"My message to my son is that I love him, and we're going to find him," she told CNN's Piers Morgan."You'll come home to your family. And for anyone who has him, please be kind and to let him go."
It wasn't just his family who kept working and maintained hope, Perecman said. So, too, did many New Yorkers who participated in the search or, at the least, kept their eyes out for Avonte, helped by the fliers and posters that blanketed the city.
Said Perecman: "I don't remember a search in the city of New York that rose to this level. It was a beautiful sight."
Body parts, clothes found in East River
Whatever the outcome, Avonte's family laid the groundwork to sue New York's government days after he went missing. They filed a claim -- the first step in a lawsuit -- over what they described as "the negligence, carelessness and/or recklessness" of those who'd been charged with watching Avonte that day.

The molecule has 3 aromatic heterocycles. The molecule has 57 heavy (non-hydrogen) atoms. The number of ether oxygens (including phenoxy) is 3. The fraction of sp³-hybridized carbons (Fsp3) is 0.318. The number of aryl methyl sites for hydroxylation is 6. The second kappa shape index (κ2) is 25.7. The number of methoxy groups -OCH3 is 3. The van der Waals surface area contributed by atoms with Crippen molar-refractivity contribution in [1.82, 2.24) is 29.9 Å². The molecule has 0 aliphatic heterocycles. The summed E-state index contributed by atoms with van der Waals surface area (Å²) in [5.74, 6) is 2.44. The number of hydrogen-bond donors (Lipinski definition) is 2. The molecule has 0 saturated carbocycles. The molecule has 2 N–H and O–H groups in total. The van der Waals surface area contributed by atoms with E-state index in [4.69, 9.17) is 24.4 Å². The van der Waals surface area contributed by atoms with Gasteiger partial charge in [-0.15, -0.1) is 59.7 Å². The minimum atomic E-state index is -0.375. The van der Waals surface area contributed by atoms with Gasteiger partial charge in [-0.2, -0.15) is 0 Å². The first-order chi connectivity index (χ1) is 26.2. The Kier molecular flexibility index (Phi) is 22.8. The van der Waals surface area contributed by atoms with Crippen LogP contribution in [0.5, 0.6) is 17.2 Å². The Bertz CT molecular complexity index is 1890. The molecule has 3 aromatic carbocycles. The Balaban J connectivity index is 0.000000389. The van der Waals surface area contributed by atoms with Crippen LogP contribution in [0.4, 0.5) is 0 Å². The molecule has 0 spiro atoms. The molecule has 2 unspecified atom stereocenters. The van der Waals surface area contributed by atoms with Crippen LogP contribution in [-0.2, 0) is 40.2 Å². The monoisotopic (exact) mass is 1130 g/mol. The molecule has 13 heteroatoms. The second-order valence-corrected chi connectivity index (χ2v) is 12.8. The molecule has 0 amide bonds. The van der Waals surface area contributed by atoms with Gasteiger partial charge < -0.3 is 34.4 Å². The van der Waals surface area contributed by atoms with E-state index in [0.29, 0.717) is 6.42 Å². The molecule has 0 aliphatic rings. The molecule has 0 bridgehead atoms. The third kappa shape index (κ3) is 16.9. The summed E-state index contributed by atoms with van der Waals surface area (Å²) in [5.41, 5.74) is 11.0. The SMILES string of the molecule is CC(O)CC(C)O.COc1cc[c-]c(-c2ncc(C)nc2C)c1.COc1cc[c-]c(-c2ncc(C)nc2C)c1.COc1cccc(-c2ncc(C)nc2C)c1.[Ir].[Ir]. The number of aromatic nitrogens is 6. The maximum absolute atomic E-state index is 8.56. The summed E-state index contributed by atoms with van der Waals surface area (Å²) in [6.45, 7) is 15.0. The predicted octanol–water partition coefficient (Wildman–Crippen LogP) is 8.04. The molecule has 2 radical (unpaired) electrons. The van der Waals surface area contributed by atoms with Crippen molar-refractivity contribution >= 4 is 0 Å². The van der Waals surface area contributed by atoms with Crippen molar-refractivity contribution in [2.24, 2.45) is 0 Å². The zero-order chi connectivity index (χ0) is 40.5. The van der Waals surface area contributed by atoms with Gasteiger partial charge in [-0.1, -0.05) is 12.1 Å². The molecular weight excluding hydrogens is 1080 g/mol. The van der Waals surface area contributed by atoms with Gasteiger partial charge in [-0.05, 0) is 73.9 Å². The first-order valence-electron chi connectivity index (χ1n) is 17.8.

Then came last week's discovery of clothes that matched those worn by the slim, approximately 5-foot, 3-inch teenager, as well as the remains.
The fact they were found in the East River also jibed with a possible storyline, given the Riverview School's location near the water around where the Queens Midtown Tunnel goes to and from Manhattan.
The matching clothes were not enough for Fontaine and company. "They weren't going to accept anything else but DNA," her lawyer said. And DNA, ultimately, proved that the remains indeed belonged to Avonte.
So how and when did Avonte die?
The medical examiner hasn't issued a public ruling, though the gory state of the teenager's remains leaves open an alarming array of possibilities. Perecman said he doesn't know if foul play is to blame, whether the fact the boy was found in pieces stems from natural decomposition in the water or something more gruesome.
"You know what they say, you put 10 people in a room you get 12 opinions," the lawyer said of the diverse range of theories as to what happened.
CNN's Alan Duke contributed to this report.